For most oil & gas investors, South American oil is Petrobras (PBR) and Petrobras is South American oil. Since Petrobras was one of the largest and most successful investor-owned oil companies in the world even before announcing the gigantic Carioca and Tupi discoveries, this focus on PBR is understandable.
It is also shortsighted. With the recent pullback in oil equities, several little known but high growth South American oil stories are also now value stories, especially Gran Tierra (AMEX: GTE), Pacific Rubiales [TSX: PEG], and BPZ (AMEX: BZP). What these three companies have in common are:
- a focus on Colombia and Peru – two of the most investor-friendly oil producing countries in the world,
- enormous net acreage positions in proven and highly promising basins,
- exponential production growth, and
- attractive valuations.
With an enterprise value of about $750M, Gran Tierra is the smallest of the three Colombian/Peruvian operators. However, it has the largest net acreage position and the most aggressive drilling program (.PDF). GTE controls almost 6 million net acres in Colombia, Peru, and, to a lesser extent, Argentina. Production has increased from 1,000 b/d in 2007 to more than 4,100 b/d currently, with recent Colombian discoveries promising to continue the production growth (see here and here - .PDF warning.)
At its current run-rate of more than 4,100 b/d and assuming net realizations in the $100/bbl range, GTE would generate annualized EBITDA in the $100M range, implying an EV/EBITDA around 7.5x.
Pacific Rubiales (.PDF) is the largest of the three companies. It expects heavy oil production at its Rubiales field to increase from 12,000 b/d in mid 2008 to 45,000 b/d by the end of 2009. Gas production at its La Creciente field is scheduled to increase from roughly 40 mmcf/d in mid 2008 to 60 mmcf/d by year-end and 100 mmcf/d by the end of 2009. At $100 WTI, PEG expects its EBITDA to more than triple over the next 2-1/2 years, reaching $1.1B in 2010. For a company with an enterprise value barely above $2.5B on a stock price of $10 per share, this valuation appears to make no sense. The issue is that PEG’s concession at the Rubiales field expires in mid-2016 and the government of Colombia will certainly require a substantial payment to extend it. If PEG’s valuation is adjusted for the 8-1/2 year economic life of its Rubiales concession, the stock trades in line with its undervalued peer group. Of course, PEG’s valuation is also supported by substantial production and production potential at other fields with longer economic lives, including La Creciente.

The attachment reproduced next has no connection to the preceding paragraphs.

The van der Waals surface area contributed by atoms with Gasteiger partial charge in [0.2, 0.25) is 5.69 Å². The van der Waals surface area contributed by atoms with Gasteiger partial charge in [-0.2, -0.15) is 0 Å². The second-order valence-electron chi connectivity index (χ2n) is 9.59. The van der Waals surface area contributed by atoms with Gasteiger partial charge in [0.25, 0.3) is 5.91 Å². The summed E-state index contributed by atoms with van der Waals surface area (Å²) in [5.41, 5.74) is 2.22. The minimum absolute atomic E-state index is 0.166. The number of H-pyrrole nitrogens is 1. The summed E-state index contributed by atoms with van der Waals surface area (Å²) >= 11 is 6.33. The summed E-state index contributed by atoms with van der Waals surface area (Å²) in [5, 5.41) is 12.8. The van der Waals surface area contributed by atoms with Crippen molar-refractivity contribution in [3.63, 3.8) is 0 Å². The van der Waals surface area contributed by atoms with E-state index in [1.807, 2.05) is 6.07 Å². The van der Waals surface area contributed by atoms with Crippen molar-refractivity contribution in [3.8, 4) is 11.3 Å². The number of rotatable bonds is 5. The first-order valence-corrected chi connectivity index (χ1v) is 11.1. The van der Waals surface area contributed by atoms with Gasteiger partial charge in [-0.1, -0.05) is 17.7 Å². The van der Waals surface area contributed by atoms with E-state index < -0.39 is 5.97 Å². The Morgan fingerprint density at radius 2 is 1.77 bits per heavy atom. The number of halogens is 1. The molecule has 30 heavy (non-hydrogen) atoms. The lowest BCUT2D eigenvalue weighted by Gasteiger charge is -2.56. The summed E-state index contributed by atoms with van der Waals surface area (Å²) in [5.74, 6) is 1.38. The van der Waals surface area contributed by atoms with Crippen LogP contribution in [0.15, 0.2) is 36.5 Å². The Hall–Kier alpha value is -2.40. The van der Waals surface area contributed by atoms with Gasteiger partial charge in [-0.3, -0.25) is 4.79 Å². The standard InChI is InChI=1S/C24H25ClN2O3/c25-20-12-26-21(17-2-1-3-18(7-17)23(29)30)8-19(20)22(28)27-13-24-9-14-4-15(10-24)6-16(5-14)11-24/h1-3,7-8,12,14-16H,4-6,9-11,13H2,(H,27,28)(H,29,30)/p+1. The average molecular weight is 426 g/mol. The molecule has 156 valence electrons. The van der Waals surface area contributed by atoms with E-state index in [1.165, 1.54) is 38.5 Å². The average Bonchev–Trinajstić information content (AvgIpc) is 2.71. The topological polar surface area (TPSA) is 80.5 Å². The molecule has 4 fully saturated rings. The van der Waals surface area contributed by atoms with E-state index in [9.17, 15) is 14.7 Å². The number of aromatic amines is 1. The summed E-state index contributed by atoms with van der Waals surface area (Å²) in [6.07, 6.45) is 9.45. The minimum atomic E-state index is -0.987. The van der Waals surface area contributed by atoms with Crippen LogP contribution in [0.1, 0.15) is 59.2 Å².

Finally, BPZ at $20 per share and an enterprise value of about $1.6 billion, combines compelling valuation, rapid production growth, and staggering exploration potential. BPZ will average about 6,000 b/d this quarter and expects to average 8,000 b/d by the end of the year, all from the Corvina field in shallow water offshore Peru. When the first Albacora wells come on-line in the third quarter of 2009 production will exceed 12,000 b/d, ramping up to 16,000 b/d by the end of the year. Because of BPZ’s exceptionally high operating netbacks at Corvina, production of 8,000 b/d at $100 WTI generates annualized EBITDA exceeding $230M. At 16,000 b/d, and the even higher operating netbacks at Albacora, annualized EBITDA would be about $500M. Moreover, this production barely scratches the surface because 2009 is likely to see the first results from the planned ultra-aggressive exploration and development joint venture between BPZ and Royal Dutch Shell (RDS.A). With BPZ concentrating on the Corvina complex (Corvina, Mero, and Delfin fields) and the Albacora field (combined 1 billion barrels original oil in place) and the BPZ/Shell joint venture concentrating on the potentially LNG-scale Mancora gas field and numerous large deepwater oil prospects, BPZ is likely to turn its 2.4 million net acres offshore and onshore Peru into very large production in very little time.
With the decline in oil prices, Gran Tierra, Pacific Rubiales, and BPZ are each down 25 to 35 percent from their highs of only a month or two ago. BPZ has also been under pressure from a mistaken belief that the company will need to raise $300M in equity to match Shell’s planned $300M initial commitment to the joint venture. In fact, BPZ will fund all of its capital expenditures over the foreseeable future using a revolving credit line with the International Finance Corporation (a unit of The World Bank and BPZ’s largest shareholder) and cash flow from operations. No dilutive equity will be required to fund either the joint venture or the 100% BPZ projects.
With GTE, PEG, and BZP growing production 100% per year or more and millions of highly prospective net acres in two of the most investor-friendly oil countries in the world, there is no rational reason for their current valuations. Using 2008-2009 EV/EBITDA multiples as a comparator, each of these companies trades as if it were no better than a middle-of-the road, average growth North American producer. Long-term oil & gas investors willing to venture towards South America and look at something other than Petrobras should take note of these undervaluations.